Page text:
The third session of the FLD was a student panel discussion in which UniSIM students shared their experiences at UniSIM and how their instructors engaged them. This discussion gave a different dimension, providing insights on what matters to students.
Prof Gopinathan Saravanan, Academic Adviser to TLC (UniSIM) hosted this discussion and started out by defining student engagement likened it to holding fast. The students took their turns to share their experiences which then triggered off a meaningful discussion. So here is the quick summary.
To engage students…
1) Be empathetic and relate to students
It was evident that students appreciated and felt appreciated when instructors are empathetic and understanding. This does not mean that the students wanted instructors to be lenient /giving away answers notes etc. They just wanted the instructors to be approachable and they appreciated instructors who went out of their way to guide the students in the learning journey.
Aminah, currently a third year student from HDSS, recounted how her first-year instructor inspired her to continue her studies despite the challenges of managing a full-time job, family and part-time studies. Her instructor had guided her to explore the available alternatives/ choices instead of advising or telling what to do. And this “practical lesson” helped Aminah understand the true meaning of counseling, beyond what she books can inform.
2) Help students relate what they are learning to real-world
There was a general consensus amongst the students and audience that the use of case-studies/ examples and the instructor’s narratives/ sharing of personal experiences (related to the content) made a lasting impression. Such sharing gave the students an opportunity to understand the practical realities of what it is in the real-world, rather than the idealistic/ theoretical situations in the text-books. In fact, the students felt that this was more engaging and useful than the wordy explanations in the presentation slides.
Teck Sing (SST) pointed out that content is often not the limiting factor as there are plenty of online resources to read from. However, applying the content to relevant situations is the missing link.
3) Why not try using social media tools in teaching
The discussion also reiterated the fact UniSIM students are diverse in age, experience, e-readiness and self-directedness. While Ashlyn (SBIZ) uses social media tools for other aspects of life such as shopping and browsing, she acknowledges that she has not thought about/used the very tools for academic work and this idea of using social tools for academic work may involve some getting used to.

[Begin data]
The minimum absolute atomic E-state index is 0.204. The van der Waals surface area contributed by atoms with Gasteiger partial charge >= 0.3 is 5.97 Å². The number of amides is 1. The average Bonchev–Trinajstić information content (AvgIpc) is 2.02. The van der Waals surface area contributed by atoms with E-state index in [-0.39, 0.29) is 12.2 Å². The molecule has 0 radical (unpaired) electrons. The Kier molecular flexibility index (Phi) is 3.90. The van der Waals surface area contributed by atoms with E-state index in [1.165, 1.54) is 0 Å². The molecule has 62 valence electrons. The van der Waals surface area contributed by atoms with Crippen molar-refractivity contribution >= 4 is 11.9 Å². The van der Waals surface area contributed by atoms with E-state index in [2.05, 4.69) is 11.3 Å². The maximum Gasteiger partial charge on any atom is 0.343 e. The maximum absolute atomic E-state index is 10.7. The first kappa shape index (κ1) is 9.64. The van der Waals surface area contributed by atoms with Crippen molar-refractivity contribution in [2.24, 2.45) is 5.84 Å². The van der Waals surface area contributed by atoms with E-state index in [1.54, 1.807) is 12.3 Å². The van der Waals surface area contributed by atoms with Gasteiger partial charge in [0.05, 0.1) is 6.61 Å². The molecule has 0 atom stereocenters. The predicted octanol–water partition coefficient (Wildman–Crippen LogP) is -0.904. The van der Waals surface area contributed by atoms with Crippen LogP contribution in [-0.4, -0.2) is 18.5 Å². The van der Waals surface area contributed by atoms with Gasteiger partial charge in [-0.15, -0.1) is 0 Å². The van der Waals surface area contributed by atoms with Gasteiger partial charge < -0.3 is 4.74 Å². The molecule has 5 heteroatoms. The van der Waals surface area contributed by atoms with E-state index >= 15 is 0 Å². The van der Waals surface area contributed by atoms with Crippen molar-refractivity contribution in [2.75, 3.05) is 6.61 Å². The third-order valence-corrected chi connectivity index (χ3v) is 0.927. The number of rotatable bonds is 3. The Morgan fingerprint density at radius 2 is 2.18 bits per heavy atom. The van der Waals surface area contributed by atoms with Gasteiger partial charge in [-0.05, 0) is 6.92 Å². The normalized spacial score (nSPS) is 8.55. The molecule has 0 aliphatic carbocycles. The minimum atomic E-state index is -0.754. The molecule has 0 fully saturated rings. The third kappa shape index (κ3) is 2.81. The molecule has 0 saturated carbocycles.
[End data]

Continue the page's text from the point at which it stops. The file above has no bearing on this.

This suggests the e-readiness is not just about being able to use the tools but it takes getting used to as well. Perhaps starting to use the tools is the way to be ready after all.
4) Know what social media tools to use for what purpose
When students were asked what social media tools they would recommend for academic purposes, their response was suggestive that the use of the tools need to be purposeful. There are existing tools such as Discussion Board in our Learning Management System (Blackboard) which allows class interactions. Joey (SASS) suggested that tools like Twitter can be used for making announcements. Students can choose to check their smart phones without a need to respond (but still know where to get the information if they need to). This indicated that selecting the tools for purpose is important.
The points raised in the student panel discussion were generally aligned with what Prof John Boyer defined as student engagement and what Mr. Peh Wee Leng shared as teaching practices for engaging students (see earlier posts). And by the end of the session, my own conception of student engagement was getting refined.
The take home message to me is that student engagement is fundamentally similar in face-to-face, blended or online. And it is about getting students to think about their learning anytime, and anywhere; beyond the lecture/lesson period and physical location.